When it comes to the type of industry that you’re in, there’s a great difference between retail, manufacturing and service. Your website needs to reflect these differences in the best way possible. The reason behind this is quite simple. You see, in the retail business (especially in 2020), your website would, more likely than not, be in the form of an e-store. Nonetheless, unless you’re providing online services, a business website of an enterprise belonging to the service industry will have two primary purposes – introductory and informative. With that in mind and without further ado, here are several tips on how you can build an impressive service business website.
Assume they’re there for the information
The first thing you want to do is assume that your audience is there for the sake of the information. You see, the figure that about 78 percent of all local mobile searches end up being offline sales can also be applied to the service industry. Maybe they’re there to see your contact information. On the other hand, maybe they’re just there to check out the range of services that you provide. Then again, Google My Business is not the only place that people will visit to check out your reputation. Who knows, maybe your audience wants to check what brands you’ve collaborated with in the past. So, if you assume that they’re there for the information, make sure to offer it to them in the place where they expect to see it.
Keep track of everything
When building a website, you need to make sure that it hits the mark. How do you do that? Well, it’s fairly simple, you just keep track of all the most relevant metrics and go from there. The simplest way to do so is to get your hands on an efficient digital marketing reporting software. The biggest mistake that you can make in this field is assuming that your work is ever done. What you should do is make a loop of implementing change, tracking the audience response and then leaving it as it is or making a change (depending on the kind of response that you get). As you can see, it’s a never-ending process.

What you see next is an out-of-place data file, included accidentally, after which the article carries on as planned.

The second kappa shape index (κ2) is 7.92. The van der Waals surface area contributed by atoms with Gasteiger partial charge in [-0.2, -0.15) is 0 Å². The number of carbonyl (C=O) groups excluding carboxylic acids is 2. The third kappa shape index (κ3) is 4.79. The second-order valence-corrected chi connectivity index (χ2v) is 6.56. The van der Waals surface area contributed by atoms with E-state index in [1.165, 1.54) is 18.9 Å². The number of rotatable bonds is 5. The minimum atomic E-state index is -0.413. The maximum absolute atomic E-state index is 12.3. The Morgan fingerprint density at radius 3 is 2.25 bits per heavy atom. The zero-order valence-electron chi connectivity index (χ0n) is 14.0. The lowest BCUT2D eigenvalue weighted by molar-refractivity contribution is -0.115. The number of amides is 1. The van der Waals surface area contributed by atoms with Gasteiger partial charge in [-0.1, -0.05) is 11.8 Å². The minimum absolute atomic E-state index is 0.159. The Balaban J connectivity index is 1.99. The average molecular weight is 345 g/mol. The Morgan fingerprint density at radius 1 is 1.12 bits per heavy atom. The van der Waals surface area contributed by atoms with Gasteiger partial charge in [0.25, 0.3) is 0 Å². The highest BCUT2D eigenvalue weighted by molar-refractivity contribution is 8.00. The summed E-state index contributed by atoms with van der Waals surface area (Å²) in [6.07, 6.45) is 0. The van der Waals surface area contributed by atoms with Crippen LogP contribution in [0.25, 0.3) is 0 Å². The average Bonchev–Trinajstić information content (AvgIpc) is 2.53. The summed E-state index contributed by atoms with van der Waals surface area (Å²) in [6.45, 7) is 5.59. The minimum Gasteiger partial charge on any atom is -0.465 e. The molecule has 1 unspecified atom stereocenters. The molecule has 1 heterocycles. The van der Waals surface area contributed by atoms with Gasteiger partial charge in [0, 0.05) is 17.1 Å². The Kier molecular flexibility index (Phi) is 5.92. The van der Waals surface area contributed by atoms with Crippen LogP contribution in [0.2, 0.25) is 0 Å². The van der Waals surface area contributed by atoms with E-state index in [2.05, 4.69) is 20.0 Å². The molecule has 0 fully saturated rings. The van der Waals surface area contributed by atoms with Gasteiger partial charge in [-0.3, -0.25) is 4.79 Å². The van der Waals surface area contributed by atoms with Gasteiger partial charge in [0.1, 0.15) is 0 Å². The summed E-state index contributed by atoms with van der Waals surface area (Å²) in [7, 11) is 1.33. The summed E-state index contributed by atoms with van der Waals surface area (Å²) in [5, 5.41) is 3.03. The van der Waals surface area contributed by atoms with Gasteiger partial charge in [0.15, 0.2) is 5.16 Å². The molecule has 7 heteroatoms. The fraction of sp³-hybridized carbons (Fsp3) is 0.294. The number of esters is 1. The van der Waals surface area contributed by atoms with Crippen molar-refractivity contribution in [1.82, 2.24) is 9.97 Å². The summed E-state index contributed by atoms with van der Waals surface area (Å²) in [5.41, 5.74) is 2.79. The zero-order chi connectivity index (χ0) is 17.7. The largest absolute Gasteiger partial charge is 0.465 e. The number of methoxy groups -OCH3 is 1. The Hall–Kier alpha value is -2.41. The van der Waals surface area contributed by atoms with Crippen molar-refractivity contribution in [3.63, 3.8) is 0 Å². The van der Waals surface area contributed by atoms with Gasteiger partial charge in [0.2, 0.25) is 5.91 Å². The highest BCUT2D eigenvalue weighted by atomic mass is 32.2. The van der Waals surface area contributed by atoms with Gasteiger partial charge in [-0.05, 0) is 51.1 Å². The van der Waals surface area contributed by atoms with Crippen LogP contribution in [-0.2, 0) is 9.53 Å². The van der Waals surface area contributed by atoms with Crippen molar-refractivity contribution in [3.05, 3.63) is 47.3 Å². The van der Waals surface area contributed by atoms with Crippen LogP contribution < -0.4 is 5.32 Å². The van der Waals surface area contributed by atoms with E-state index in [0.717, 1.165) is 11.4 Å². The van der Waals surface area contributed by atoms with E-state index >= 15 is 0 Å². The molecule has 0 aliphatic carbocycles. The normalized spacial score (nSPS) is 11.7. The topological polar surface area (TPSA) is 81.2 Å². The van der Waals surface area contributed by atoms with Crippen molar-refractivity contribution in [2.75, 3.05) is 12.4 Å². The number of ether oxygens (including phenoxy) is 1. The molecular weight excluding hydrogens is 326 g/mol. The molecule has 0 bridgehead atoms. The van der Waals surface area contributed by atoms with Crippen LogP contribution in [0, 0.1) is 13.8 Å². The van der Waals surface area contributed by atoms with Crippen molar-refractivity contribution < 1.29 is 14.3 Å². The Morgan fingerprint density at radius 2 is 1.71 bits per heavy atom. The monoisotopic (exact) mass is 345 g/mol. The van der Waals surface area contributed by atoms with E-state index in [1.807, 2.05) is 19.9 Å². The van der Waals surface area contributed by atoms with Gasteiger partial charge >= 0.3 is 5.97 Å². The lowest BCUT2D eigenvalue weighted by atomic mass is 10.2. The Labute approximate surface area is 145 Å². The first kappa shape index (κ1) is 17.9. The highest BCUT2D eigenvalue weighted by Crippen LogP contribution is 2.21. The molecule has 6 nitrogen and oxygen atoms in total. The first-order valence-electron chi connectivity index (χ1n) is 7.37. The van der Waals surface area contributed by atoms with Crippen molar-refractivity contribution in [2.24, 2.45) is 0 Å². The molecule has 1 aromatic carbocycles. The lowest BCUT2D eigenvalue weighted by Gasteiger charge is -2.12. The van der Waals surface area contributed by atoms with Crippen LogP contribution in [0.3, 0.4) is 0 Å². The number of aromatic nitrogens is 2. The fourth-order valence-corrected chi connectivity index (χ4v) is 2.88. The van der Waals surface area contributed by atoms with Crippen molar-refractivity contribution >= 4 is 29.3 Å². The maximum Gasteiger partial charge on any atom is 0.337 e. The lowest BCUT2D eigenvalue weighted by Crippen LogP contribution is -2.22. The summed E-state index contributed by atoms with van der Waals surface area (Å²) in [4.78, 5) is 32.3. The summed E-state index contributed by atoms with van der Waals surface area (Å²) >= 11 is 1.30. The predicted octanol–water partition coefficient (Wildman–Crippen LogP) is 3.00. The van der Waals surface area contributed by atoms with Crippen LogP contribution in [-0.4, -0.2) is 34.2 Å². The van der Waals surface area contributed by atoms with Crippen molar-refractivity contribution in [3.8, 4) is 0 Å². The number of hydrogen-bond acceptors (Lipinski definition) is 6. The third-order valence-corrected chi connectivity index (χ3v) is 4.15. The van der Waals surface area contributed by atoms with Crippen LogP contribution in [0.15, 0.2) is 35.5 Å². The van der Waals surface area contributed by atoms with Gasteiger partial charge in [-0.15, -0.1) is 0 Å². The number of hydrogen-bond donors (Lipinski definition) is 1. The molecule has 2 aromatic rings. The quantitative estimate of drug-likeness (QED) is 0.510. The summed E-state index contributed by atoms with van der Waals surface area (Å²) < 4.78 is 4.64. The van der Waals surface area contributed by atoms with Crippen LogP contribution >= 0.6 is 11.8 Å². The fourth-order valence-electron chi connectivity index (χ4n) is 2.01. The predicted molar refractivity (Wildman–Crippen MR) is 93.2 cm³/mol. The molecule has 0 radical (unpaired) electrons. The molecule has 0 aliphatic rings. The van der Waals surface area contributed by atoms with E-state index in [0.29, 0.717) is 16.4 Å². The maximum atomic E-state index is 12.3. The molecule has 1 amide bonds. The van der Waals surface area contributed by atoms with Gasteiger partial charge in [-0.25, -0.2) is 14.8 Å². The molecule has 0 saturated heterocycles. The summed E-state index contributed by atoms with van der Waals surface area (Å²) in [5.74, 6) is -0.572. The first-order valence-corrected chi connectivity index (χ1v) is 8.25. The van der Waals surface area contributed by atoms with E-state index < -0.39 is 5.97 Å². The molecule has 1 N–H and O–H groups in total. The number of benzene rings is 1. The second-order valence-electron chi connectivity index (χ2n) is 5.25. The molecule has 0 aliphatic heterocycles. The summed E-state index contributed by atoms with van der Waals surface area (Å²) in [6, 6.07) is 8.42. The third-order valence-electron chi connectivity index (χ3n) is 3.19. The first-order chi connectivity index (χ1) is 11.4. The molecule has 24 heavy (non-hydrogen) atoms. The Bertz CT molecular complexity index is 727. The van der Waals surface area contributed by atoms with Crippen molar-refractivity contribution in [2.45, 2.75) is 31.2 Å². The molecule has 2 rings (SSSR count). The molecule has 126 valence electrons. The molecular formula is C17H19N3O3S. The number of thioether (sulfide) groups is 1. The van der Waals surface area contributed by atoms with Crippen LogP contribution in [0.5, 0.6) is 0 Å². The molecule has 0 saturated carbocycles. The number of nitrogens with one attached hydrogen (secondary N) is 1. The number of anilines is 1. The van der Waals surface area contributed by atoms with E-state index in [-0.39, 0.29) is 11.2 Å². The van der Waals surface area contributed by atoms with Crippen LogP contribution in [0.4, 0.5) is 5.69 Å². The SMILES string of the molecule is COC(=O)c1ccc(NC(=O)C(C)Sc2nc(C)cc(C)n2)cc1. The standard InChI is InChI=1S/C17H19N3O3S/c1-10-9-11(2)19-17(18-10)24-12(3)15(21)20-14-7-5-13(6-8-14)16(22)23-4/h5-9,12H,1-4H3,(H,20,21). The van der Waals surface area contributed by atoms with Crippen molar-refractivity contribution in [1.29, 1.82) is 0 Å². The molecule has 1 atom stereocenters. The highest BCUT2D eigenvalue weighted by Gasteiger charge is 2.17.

Sometimes they just want advice
Even though you’re offering a service, there are a lot of people who merely want to ask for advice. Now, unless you’re offering an advisory service, this usually creates a counter-intuitive scenario in which you’re actively helping people in their DIY project, which means that they won’t actually need your services. So, should you do it? Absolutely. Like any professional, you don’t want to give up the most valuable industry secrets, nonetheless, you shouldn’t assume that every interested party is a potential client. If they just want advice, they just want advice and if they can’t get it from you, they’ll go someplace else. Why miss out on an opportunity to make a good impression?
Make a blog
Linking to a blog from your website is a natural continuation of what we’ve just talked about. There’s no better way to offer advice than to just put your thoughts out there and allow the interested parties to choose which of these guides, tutorials or list of tips they are interested in. Provided that you work in a field that consists of many different categories, you should find a way to make your blog reflect that. This, alongside with a search box, will make the navigation easier. Nonetheless, it is unlikely that the audience will type in keywords directly into the search box on your blog. More likely, they’ll look for answers on Google, which is one more reason why your SEO matters.
Fight for a top spot
As we’ve already hinted at. Even the best website is completely useless if there’s no one there to see it. This is why your first step needs to be improving the visibility of the website in question. Something that the majority of the online audience knows intuitively (even if they do not know the exact numbers) is the fact that 33 percent of all online searches end with the first result. By the second Google search page, the traffic falls by a staggering 95 percent. What does this mean for you? Well, mostly that your website needs a decent SEO strategy.
Eventually, you need to leave some room for the finesse. Does your website provide an online service? What’s the demographic of your average customers? What is the average conversion rate within the industry and is your market segmented? Once you combine the above-listed universal rules with these situational factors, you’ll create a truly impressive business website.
Jennifer Hahn Masterson is a senior business strategist, holding an MA degree in business communication. She is always doing her best to help her clients find their place in the ever so competitive business arena.